In 2014 St. Michael’s embarked on a project to identify and study the lives of the individuals whose names appear on the various war memorials associated with the church. Those of my generation will remember filing past school memorials every Remembrance Day as a matter of course and wondering about the names. Instead of simply looking at a list of names carved in stone or cast in metal, which each November we “remember” as the rather impersonal concept of the “Fallen”, I hoped to build up a picture of their real lives, not only during the First World War, but while they were passing their lives in Chiswick and Bedford Park in the years before.
We were awarded, with much gratitude, a grant from the Heritage Lottery Fund to help us with our project for two years. We have build up a significant body of material, not only about the individuals, but also about the nature of the local community of Chiswick at that time and the impact of the War upon it. We hope that it will become a valuable resource for use by local schools, and other groups, by producing exhibition and study material, and as a permanent archive, as well as creating this website for more general interest.
We have made a great start, by identifying many facts about the 128 different people remembered in the Parish. A majority lived within the Parish boundary, and we have found people from all walks of life, involved in the War in a huge variety of ways. All armed services are represented, from Captain Hazeon, a Marine Officer on ill-fated HMS Hampshire, sunk with Lord Kitchener aboard; the numerous Subalterns whose life in the field averaged only six weeks, like Alexander Robinson and Maurice Clift; or Derek Lutyens, a Royal Flying Corps pilot killed while test-flying an aircraft in development; and from the medical, nursing and auxiliary sections of the forces, like our only woman casualty, Mrs. Violet Long. We even have our own “War Poet”, William Oliphant Down.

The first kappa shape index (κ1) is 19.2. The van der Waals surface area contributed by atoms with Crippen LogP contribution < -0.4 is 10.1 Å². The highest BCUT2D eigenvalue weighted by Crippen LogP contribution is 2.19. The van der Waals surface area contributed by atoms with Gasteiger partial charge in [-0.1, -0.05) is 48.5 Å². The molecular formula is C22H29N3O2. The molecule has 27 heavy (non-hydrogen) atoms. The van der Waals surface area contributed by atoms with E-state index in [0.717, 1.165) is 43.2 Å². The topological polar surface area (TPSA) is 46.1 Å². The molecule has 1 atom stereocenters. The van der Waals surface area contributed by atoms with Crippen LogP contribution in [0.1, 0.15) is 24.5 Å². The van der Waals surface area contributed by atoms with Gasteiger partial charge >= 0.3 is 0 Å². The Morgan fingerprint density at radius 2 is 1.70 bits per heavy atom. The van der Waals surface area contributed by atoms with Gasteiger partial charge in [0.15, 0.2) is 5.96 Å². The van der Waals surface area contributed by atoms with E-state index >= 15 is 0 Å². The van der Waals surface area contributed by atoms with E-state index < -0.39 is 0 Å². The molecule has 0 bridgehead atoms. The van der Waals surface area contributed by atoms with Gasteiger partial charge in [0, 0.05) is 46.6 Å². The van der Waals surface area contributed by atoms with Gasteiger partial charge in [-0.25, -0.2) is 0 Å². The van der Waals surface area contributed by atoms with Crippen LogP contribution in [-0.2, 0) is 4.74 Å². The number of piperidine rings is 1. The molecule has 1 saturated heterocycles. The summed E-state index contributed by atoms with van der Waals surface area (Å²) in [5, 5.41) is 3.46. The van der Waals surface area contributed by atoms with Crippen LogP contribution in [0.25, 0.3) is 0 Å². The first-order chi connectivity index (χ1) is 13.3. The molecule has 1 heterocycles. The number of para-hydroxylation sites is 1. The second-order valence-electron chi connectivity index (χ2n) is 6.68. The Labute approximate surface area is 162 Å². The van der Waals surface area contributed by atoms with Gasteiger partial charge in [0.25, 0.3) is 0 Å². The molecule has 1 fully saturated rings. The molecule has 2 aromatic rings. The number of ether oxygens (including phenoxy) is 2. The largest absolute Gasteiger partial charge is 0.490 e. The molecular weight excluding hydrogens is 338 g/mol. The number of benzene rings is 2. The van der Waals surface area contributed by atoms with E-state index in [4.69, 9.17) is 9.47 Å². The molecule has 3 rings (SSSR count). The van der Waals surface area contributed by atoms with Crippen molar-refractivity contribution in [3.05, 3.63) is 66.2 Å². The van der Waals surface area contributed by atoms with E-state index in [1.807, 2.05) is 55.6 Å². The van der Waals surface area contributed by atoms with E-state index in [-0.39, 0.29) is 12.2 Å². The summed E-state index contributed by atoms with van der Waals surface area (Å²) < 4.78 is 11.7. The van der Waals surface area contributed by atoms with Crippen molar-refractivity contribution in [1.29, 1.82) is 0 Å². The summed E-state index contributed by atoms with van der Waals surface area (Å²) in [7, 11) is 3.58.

We have learned many poignant stories about the many Chiswick and Bedford Park families affected by the War, and also about how the local community viewed the War from the “Home Front”. Certainly, as one of the principal researchers, I have come to regard all the people from our parish community who died in the service of their country as my close friends.